November 26, 2001 at 5:45 PM EST - Updated July 12 at 3:10 AM
OLMSTED FALLS, Ohio (AP) - Jim Burnette's menagerie includes monkeys, llamas and wallabies, but it's his chickens that have him hatching an idea for the state's first poultry museum.
The 67-year-old Proctorville native has owned Burnette's Animal Farm and Educational Center for the last 30 years in Olmsted Township near Cleveland.
Now he wants to get out of the exotic animal business and turn his focus to domestic animals and the museum.
"See," he said, pointing to a picture of him at age 7. "There I am, and there's my dog tucked under one arm, and my chicken under the other."
Paging through the photo album, he said, "You can see my entire life develop, and there I am, always, with chickens around me."
Today, his farm is filled with 3,000 pieces of mostly chicken memorabilia, including egg cups, egg necklaces, incubators and a chicken-plucking machine. Add to that more than 25 breeds of fowl that live on the 2.5-acre farm.
"Chickens have played an important part in man's life from the earliest concept of man raising them for meat and eggs," Burnette said. "People don't realize how much history there is behind poultry."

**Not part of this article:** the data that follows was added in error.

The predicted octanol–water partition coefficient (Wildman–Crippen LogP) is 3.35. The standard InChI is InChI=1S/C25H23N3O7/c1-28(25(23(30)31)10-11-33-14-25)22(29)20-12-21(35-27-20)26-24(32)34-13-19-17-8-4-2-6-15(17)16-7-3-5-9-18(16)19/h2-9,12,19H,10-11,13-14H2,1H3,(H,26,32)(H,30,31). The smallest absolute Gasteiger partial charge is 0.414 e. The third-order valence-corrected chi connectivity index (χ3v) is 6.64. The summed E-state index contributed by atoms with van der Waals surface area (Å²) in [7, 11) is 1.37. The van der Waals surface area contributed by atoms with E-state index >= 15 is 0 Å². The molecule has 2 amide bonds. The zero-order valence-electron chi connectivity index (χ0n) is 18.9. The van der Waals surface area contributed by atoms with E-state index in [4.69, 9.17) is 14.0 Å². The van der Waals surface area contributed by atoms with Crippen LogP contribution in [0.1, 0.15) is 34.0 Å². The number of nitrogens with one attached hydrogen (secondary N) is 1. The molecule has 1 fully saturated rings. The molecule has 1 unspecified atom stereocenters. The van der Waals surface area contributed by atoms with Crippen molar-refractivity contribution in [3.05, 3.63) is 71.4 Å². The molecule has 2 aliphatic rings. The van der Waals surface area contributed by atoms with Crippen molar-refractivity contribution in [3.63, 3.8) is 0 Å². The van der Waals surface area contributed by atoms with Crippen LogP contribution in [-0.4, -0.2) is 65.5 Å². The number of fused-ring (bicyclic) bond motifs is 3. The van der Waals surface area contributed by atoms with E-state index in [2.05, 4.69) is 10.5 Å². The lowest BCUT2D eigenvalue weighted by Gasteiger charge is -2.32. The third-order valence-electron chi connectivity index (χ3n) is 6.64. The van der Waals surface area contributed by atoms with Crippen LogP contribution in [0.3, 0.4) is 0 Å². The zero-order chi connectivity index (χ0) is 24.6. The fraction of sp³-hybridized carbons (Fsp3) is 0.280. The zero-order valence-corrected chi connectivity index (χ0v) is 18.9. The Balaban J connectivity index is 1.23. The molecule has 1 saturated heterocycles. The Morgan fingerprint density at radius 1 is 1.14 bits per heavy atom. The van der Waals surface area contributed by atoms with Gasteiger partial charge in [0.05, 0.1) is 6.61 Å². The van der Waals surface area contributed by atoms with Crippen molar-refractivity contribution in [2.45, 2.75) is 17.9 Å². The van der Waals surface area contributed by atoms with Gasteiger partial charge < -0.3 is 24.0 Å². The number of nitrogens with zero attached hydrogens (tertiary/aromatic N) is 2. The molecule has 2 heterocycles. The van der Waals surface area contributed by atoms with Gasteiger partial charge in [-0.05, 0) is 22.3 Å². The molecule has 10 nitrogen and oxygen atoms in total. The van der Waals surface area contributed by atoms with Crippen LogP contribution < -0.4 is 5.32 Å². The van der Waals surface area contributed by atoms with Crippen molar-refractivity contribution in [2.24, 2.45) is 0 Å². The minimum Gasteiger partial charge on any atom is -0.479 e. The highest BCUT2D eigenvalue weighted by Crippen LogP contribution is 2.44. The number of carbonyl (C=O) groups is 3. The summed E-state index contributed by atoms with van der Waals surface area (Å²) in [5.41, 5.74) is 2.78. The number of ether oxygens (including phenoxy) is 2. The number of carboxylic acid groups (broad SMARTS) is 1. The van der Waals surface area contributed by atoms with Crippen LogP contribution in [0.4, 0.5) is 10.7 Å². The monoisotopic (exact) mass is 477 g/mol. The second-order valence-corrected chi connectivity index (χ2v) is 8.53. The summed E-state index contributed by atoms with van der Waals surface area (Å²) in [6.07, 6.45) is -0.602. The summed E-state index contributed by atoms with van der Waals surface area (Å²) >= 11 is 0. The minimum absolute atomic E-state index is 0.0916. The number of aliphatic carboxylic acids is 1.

Ohio ranks No. 2 nationwide in egg production, said Jim Ramey, state statistician for the Ohio Agricultural Statistics Service.
It's 11th in turkey production, and Burnette said his museum would pay homage to "a small amount of turkey," along with ducks, pigeons, geese and doves.
Jay Walker, a farmhand who works at Burnette's farm, says: "People crack on him about his chickens. But for him, it all started with the chicken. He always wanted something for his chickens."
Last year, Burnette placed an advertisement seeking poultry enthusiasts to serve on his museum's board. He received just one reply, and the woman never called back.
No matter to Burnette, who is sure his project will fly.
He wants chickens to have the respect he saw on a recent 16-day international poultry tour. "Now, the German people take their poultry much differently," he said. "There is a chicken in every back yard." Holland just built a $3 million museum devoted to the bird, he said.
Chickens also get attention at the National Poultry Museum at the National Agricultural Museum and Hall of Fame outside Kansas City, Kan. Hall Director Tim Nimz said poultry enthusiasts across the country raised $30,000 to build a replica of a hatchery there.
(Copyright 2001 by The Associated Press. All Rights Reserved.)